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Angioosteohypertrophic syndrome(KTS)

MedGen UID:
9646
Concept ID:
C0022739
Disease or Syndrome
Synonyms: Angio-osteohypertrophy syndrome; Klippel Trenaunay syndrome; Klippel-Trenaunay-Weber Syndrome; KTS; KTW syndrome; Weber Klippel Trenaunay
SNOMED CT: Angio-osteohypertrophic syndrome (723991007); Angioosteohypertrophic syndrome (723991007)
Modes of inheritance:
Autosomal dominant inheritance
MedGen UID:
141047
Concept ID:
C0443147
Intellectual Product
Source: Orphanet
A mode of inheritance that is observed for traits related to a gene encoded on one of the autosomes (i.e., the human chromosomes 1-22) in which a trait manifests in heterozygotes. In the context of medical genetics, an autosomal dominant disorder is caused when a single copy of the mutant allele is present. Males and females are affected equally, and can both transmit the disorder with a risk of 50% for each child of inheriting the mutant allele.
Not genetically inherited
MedGen UID:
988794
Concept ID:
CN307044
Finding
Source: Orphanet
clinical entity without genetic inheritance.
 
Monarch Initiative: MONDO:0007864
OMIM®: 149000
Orphanet: ORPHA2346

Definition

Klippel-Trenaunay syndrome is a condition that affects the development of blood vessels, soft tissues (such as skin and muscles), and bones. The disorder has three characteristic features: a red birthmark called a port-wine stain, abnormal overgrowth of soft tissues and bones, and vein malformations.

Most people with Klippel-Trenaunay syndrome are born with a port-wine stain. This type of birthmark is caused by swelling of small blood vessels near the surface of the skin. Port-wine stains are typically flat and can vary from pale pink to deep maroon in color. In people with Klippel-Trenaunay syndrome, the port-wine stain usually covers part of one limb. The affected area may become lighter or darker with age. Occasionally, port-wine stains develop small red blisters that break open and bleed easily.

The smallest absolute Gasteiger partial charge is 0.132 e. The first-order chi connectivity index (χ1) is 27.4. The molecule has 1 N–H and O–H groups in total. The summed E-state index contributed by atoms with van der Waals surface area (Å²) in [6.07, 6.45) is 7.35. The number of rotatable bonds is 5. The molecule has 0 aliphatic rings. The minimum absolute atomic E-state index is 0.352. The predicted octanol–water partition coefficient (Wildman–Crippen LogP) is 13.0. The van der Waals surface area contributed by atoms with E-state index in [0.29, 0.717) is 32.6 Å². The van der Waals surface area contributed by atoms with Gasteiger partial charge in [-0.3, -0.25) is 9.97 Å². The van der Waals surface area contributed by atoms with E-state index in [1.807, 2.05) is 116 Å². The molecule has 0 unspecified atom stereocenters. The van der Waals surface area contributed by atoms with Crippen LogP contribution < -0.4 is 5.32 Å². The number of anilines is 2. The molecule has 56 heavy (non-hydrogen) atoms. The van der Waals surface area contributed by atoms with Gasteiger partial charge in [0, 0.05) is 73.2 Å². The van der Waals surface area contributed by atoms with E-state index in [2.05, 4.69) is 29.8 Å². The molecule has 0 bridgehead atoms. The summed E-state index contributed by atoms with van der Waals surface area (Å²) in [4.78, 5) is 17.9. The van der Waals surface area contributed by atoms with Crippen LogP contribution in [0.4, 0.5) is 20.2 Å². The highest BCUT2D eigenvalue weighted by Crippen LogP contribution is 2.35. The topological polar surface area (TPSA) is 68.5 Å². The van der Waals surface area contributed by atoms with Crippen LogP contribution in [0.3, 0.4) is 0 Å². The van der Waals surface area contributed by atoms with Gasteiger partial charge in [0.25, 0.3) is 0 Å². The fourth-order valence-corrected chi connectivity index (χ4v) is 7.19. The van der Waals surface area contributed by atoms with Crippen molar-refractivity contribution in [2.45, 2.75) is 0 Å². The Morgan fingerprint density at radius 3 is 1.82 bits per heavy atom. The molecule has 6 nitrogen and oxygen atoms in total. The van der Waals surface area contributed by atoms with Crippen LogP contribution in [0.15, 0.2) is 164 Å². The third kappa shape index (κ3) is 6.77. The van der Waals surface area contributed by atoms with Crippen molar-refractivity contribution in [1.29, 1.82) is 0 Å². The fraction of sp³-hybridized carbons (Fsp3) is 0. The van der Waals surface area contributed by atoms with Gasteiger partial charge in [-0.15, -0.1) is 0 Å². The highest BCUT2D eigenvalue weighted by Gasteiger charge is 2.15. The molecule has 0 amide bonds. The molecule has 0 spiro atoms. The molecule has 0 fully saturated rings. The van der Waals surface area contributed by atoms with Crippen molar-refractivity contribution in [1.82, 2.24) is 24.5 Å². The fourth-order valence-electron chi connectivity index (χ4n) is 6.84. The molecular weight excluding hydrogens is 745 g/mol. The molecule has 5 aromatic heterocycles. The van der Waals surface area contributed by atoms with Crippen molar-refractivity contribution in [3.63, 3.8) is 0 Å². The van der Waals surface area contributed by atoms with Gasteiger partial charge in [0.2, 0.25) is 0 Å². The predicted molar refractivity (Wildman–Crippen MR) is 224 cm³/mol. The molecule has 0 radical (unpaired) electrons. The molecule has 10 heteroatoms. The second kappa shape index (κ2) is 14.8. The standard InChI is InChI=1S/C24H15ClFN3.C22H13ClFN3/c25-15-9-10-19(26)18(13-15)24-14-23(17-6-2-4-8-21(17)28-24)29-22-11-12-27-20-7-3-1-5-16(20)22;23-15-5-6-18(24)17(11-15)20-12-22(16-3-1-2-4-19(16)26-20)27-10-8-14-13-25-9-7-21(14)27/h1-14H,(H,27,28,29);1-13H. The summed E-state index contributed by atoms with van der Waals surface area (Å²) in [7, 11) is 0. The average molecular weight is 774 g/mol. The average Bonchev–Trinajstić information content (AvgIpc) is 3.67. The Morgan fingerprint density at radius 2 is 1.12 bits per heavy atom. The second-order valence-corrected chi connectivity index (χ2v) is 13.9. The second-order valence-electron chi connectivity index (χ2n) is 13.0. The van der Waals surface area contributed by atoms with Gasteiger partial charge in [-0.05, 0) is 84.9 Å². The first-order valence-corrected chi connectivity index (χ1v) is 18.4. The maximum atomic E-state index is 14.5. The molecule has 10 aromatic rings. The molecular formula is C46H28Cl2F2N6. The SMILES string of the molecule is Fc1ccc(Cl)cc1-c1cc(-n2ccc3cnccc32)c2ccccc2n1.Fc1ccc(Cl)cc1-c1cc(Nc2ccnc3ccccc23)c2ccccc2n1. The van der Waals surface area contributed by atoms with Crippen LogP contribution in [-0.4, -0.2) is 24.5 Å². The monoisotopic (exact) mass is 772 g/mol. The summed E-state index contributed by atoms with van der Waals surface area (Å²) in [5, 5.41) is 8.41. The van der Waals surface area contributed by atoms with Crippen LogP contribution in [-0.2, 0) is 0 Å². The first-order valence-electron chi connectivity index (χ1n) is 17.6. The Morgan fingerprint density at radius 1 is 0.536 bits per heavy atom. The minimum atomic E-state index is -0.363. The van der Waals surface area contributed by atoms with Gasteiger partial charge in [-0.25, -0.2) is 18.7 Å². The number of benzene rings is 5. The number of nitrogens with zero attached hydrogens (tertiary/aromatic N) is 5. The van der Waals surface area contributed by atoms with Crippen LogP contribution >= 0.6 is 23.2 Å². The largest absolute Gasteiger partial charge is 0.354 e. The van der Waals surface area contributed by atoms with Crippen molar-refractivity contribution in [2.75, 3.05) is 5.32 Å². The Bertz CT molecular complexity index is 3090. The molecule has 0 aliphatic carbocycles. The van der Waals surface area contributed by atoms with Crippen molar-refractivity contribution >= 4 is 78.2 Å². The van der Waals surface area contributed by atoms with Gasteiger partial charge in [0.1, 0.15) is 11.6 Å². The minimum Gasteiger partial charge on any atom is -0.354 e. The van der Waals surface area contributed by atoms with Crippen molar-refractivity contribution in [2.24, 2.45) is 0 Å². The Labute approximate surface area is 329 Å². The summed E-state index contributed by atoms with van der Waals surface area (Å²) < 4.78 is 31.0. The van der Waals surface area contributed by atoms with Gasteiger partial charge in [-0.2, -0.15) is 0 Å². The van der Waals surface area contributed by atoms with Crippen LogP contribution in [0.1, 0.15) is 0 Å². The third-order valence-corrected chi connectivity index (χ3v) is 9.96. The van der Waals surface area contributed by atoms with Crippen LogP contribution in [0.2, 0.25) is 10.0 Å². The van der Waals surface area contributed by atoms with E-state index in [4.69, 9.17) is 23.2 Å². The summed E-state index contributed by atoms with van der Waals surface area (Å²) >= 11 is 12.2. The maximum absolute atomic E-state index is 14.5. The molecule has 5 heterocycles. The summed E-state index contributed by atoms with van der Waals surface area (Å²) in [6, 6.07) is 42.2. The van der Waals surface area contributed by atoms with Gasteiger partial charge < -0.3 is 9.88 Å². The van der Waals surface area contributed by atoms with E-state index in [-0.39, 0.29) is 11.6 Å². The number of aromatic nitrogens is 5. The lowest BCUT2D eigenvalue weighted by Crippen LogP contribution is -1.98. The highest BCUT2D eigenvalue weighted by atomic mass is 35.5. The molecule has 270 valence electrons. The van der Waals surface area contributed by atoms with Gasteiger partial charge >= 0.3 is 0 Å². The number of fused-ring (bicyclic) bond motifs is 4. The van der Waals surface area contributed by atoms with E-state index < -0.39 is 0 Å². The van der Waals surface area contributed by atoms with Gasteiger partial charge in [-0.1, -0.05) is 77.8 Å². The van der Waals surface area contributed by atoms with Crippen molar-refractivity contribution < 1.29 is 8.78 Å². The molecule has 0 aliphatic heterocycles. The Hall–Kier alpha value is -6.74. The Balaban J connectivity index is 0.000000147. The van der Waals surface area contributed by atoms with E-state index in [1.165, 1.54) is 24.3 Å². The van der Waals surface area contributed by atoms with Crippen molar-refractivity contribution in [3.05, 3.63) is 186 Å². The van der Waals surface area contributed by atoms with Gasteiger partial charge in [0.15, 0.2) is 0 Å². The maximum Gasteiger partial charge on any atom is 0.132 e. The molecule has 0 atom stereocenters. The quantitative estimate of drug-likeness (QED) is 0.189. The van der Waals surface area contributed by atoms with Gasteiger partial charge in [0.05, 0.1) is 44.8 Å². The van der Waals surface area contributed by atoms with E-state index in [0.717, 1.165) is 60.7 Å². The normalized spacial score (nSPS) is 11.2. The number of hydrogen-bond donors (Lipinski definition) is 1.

Klippel-Trenaunay syndrome is also associated with overgrowth of bones and soft tissues beginning in infancy. Usually this abnormal growth is limited to one limb, most often one leg. However, overgrowth can also affect the arms or, rarely, the torso. The abnormal growth can cause pain, a feeling of heaviness, and reduced movement in the affected area. If the overgrowth causes one leg to be longer than the other, it can also lead to problems with walking.

Malformations of veins are the third major feature of Klippel-Trenaunay syndrome. These abnormalities include varicose veins, which are swollen and twisted veins near the surface of the skin that often cause pain. Varicose veins usually occur on the sides of the upper legs and calves. Veins deep in the limbs can also be abnormal in people with Klippel-Trenaunay syndrome. Malformations of deep veins increase the risk of a type of blood clot called a deep vein thrombosis (DVT). If a DVT travels through the bloodstream and lodges in the lungs, it can cause a life-threatening blood clot known as a pulmonary embolism (PE).

Other complications of Klippel-Trenaunay syndrome can include a type of skin infection called cellulitis, swelling caused by a buildup of fluid (lymphedema), and internal bleeding from abnormal blood vessels. Less commonly, this condition is also associated with fusion of certain fingers or toes (syndactyly) or the presence of extra digits (polydactyly). [from MedlinePlus Genetics]

Clinical features

From HPO
Hemangioma
MedGen UID:
5477
Concept ID:
C0018916
Neoplastic Process
A hemangioma is a benign tumor characterized by blood-filled spaces lined by benign endothelial cells. A hemangioma characterized by large endothelial spaces (caverns) is called a cavernous hemangioma (in contrast to a hemangioma with small endothelial spaces, which is called capillary hemangioma).
Syndactyly
MedGen UID:
52619
Concept ID:
C0039075
Congenital Abnormality
Webbing or fusion of the fingers or toes, involving soft parts only or including bone structure. Bony fusions are referred to as "bony" syndactyly if the fusion occurs in a radio-ulnar axis. Fusions of bones of the fingers or toes in a proximo-distal axis are referred to as "symphalangism".
Hand polydactyly
MedGen UID:
510636
Concept ID:
C0158733
Congenital Abnormality
A kind of polydactyly characterized by the presence of a supernumerary finger or fingers.
Congenital macrodactylia
MedGen UID:
78564
Concept ID:
C0265552
Congenital Abnormality